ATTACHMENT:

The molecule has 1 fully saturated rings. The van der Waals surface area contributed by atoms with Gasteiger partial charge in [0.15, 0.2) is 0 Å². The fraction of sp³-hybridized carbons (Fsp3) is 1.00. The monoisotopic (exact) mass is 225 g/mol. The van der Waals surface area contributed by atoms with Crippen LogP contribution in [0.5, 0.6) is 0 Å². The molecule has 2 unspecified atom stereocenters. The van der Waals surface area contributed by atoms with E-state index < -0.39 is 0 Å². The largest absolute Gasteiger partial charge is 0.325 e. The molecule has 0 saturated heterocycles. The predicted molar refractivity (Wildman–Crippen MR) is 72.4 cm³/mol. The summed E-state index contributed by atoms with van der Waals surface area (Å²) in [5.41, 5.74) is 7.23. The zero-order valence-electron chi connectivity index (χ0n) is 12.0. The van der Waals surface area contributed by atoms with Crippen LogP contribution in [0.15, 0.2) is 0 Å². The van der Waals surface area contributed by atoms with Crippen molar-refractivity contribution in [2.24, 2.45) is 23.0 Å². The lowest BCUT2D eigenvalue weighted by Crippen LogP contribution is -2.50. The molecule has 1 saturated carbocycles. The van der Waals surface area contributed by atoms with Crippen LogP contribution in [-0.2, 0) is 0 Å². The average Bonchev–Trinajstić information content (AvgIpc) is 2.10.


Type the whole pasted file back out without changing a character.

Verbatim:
The molecule has 1 fully saturated rings. The van der Waals surface area contributed by atoms with Gasteiger partial charge in [0.15, 0.2) is 0 Å². The fraction of sp³-hybridized carbons (Fsp3) is 1.00. The monoisotopic (exact) mass is 225 g/mol. The van der Waals surface area contributed by atoms with Crippen LogP contribution in [0.5, 0.6) is 0 Å². The molecule has 2 unspecified atom stereocenters. The van der Waals surface area contributed by atoms with E-state index < -0.39 is 0 Å². The largest absolute Gasteiger partial charge is 0.325 e. The molecule has 0 saturated heterocycles. The predicted molar refractivity (Wildman–Crippen MR) is 72.4 cm³/mol. The summed E-state index contributed by atoms with van der Waals surface area (Å²) in [5.41, 5.74) is 7.23. The zero-order valence-electron chi connectivity index (χ0n) is 12.0. The van der Waals surface area contributed by atoms with Crippen LogP contribution in [0.15, 0.2) is 0 Å². The van der Waals surface area contributed by atoms with Crippen molar-refractivity contribution in [2.24, 2.45) is 23.0 Å². The lowest BCUT2D eigenvalue weighted by Crippen LogP contribution is -2.50. The molecule has 1 saturated carbocycles. The van der Waals surface area contributed by atoms with Crippen LogP contribution in [-0.2, 0) is 0 Å². The average Bonchev–Trinajstić information content (AvgIpc) is 2.10.